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Nichols, K.A.
Publisher: Taylor & Francis
Languages: English
Types: Article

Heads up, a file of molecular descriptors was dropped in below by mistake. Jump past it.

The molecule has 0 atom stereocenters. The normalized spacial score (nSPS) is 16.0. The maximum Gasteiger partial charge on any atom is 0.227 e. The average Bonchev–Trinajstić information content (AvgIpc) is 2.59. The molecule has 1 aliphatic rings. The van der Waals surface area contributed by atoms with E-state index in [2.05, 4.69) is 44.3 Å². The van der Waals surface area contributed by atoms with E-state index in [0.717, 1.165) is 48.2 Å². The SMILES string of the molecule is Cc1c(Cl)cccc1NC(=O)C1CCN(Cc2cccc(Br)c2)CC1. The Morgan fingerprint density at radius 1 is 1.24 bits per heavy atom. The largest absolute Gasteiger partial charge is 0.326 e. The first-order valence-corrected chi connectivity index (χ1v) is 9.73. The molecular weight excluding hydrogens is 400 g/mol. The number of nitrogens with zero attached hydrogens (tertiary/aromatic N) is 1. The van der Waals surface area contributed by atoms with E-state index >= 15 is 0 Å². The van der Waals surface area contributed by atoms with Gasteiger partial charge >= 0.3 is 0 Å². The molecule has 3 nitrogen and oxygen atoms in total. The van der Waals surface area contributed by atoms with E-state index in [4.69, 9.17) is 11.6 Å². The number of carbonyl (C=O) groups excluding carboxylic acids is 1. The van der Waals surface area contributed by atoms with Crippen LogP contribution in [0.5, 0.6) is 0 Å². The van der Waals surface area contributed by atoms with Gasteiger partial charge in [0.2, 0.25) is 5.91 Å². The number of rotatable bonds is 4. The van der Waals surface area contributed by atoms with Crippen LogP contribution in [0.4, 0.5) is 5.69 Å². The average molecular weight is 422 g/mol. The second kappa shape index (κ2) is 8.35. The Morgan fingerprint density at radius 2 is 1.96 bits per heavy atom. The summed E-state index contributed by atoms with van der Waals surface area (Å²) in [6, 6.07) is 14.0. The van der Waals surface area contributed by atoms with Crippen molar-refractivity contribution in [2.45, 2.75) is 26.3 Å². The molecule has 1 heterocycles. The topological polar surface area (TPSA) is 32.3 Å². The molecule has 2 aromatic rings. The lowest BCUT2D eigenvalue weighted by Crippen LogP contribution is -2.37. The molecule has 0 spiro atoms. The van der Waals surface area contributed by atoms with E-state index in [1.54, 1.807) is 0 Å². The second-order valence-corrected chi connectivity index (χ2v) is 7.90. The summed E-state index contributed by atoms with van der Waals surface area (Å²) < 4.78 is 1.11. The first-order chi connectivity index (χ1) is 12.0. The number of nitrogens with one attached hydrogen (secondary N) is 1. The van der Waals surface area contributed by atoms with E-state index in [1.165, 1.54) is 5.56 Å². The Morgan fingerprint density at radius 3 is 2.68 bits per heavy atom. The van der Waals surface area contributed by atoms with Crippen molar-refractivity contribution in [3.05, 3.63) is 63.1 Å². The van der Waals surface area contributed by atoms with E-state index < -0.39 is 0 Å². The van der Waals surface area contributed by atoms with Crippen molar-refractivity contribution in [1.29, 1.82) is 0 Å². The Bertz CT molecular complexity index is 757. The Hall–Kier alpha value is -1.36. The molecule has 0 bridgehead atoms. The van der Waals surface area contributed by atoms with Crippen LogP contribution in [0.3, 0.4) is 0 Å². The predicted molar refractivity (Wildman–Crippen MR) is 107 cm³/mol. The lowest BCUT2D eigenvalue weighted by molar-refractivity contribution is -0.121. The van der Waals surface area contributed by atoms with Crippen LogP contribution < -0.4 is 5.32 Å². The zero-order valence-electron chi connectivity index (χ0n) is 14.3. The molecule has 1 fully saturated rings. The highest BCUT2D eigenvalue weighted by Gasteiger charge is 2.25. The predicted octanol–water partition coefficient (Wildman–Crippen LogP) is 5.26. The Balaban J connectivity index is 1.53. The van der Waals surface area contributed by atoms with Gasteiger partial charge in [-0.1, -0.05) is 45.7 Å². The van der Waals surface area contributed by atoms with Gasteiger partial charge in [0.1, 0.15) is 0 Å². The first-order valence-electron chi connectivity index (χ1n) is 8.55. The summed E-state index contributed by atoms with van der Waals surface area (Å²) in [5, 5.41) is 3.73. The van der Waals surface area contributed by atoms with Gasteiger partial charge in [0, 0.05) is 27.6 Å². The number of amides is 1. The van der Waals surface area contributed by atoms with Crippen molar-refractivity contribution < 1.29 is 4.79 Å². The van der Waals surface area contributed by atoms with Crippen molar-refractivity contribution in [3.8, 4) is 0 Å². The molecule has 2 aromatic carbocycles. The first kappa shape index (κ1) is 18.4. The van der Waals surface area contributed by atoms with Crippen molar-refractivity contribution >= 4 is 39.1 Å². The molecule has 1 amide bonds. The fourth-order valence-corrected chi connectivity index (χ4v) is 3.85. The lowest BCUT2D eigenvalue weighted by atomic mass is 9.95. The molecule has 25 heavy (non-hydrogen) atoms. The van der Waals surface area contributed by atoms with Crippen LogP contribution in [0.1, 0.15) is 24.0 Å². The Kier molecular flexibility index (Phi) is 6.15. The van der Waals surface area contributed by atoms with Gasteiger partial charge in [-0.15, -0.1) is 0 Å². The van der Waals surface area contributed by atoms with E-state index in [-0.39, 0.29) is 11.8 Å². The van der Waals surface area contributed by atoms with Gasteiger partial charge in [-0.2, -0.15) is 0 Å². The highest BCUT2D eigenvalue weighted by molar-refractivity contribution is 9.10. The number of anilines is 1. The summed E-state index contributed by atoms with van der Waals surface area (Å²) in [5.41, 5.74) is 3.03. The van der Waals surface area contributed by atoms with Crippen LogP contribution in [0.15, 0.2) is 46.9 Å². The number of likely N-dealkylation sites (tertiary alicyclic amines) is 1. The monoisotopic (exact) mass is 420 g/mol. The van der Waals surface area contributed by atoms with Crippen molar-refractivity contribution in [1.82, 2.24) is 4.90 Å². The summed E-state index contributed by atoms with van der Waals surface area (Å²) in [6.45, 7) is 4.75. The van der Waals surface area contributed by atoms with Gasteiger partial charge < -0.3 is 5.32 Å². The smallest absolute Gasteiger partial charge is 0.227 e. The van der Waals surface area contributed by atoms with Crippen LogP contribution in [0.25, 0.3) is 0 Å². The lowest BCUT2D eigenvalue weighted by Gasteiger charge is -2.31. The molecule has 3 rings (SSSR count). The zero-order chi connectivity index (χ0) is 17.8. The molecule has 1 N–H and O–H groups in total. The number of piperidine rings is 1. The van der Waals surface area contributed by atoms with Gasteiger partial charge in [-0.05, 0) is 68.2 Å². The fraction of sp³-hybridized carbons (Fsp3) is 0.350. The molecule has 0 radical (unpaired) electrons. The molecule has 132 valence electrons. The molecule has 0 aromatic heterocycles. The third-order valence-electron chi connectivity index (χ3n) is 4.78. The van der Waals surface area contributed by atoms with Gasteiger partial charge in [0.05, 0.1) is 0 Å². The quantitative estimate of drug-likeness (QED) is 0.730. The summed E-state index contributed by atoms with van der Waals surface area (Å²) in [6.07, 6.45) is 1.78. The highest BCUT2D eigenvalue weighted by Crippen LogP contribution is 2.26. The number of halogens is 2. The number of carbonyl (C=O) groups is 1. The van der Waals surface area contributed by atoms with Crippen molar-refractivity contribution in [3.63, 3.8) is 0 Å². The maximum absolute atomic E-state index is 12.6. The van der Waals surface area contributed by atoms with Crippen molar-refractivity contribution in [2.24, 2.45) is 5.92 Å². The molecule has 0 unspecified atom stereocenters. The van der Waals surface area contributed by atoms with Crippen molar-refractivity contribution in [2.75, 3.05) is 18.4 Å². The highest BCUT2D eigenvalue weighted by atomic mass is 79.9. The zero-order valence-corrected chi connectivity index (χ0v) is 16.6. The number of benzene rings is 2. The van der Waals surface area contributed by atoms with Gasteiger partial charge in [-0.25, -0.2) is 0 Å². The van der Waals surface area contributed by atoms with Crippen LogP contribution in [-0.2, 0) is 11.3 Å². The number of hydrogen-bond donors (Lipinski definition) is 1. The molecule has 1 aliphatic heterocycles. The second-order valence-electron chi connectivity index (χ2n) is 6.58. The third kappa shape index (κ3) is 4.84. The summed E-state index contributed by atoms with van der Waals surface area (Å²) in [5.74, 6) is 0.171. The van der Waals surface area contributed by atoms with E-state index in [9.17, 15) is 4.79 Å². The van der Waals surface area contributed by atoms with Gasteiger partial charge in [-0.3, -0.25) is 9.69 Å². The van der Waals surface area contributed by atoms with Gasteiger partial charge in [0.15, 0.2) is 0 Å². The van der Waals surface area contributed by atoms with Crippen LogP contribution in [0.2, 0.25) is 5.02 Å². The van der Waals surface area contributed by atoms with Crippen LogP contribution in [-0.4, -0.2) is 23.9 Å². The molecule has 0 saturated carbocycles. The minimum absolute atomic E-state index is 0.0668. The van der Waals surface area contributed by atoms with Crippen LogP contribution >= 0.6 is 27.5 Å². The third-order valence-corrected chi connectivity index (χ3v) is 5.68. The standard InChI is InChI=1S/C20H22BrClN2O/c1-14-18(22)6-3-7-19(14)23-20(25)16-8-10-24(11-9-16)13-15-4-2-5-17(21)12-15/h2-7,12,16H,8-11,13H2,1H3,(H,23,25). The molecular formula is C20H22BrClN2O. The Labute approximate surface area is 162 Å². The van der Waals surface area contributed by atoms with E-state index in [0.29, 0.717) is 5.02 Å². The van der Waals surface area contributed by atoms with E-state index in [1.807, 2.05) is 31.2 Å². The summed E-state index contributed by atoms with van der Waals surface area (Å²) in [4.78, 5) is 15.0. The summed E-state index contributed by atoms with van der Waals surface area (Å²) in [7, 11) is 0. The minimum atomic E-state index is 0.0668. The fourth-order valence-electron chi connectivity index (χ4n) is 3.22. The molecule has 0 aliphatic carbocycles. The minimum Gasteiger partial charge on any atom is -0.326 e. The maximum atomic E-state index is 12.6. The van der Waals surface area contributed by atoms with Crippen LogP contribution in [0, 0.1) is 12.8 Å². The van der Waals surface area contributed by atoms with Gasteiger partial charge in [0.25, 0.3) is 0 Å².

This article engages with current debates on ‘lad cultures’ by questioning how we understand the term in the specific context of everyday sexism and within groups of men varying in age. Further to this, using a feminist and critical masculinity studies perspective, the article will explore how men do not necessarily comprehend their behaviour within the framework of lad culture or within the continuum of sexual violence. Through discussion of ethnographic and interview data collected over a year at a site historically associated with lad cultures, that of a Rugby Union club in Northern England, an alternative way of conceptualising masculinity and everyday sexism, ‘mischievous masculinities’, is proposed. Men in the research practiced what I term mischievous masculinities, whereby they implemented ‘banter’ to aid in both the construction and de-construction of sexist ideas within the rugby space. Performing mischievous masculinity enabled men of all ages to both engage in and simultaneously challenge everyday sexism in ways they understood to be ‘innocent’. However, the continual framing of banter as ‘just a laugh’ demonstrated that this form of sexism can be construed as problematic, due, in part, to its subtlety, in relation to more overt and violent sexist practices. A key difference between the men in my research and previous theorising of ‘lad culture’ is the recurring theme amongst older participants that ‘I should know better’, demonstrating consciousness of the sexist and problematic connotations which could be drawn from this interaction. This notion of mischievous masculinities then, in the context of a life course perspective, can be seen to challenge more established notions of an unreflexive lad culture, thus affording a more nuanced understanding of everyday sexism amongst more diverse groups of men than currently exists, as well as allowing for men’s agency in a specific site.\ud \ud

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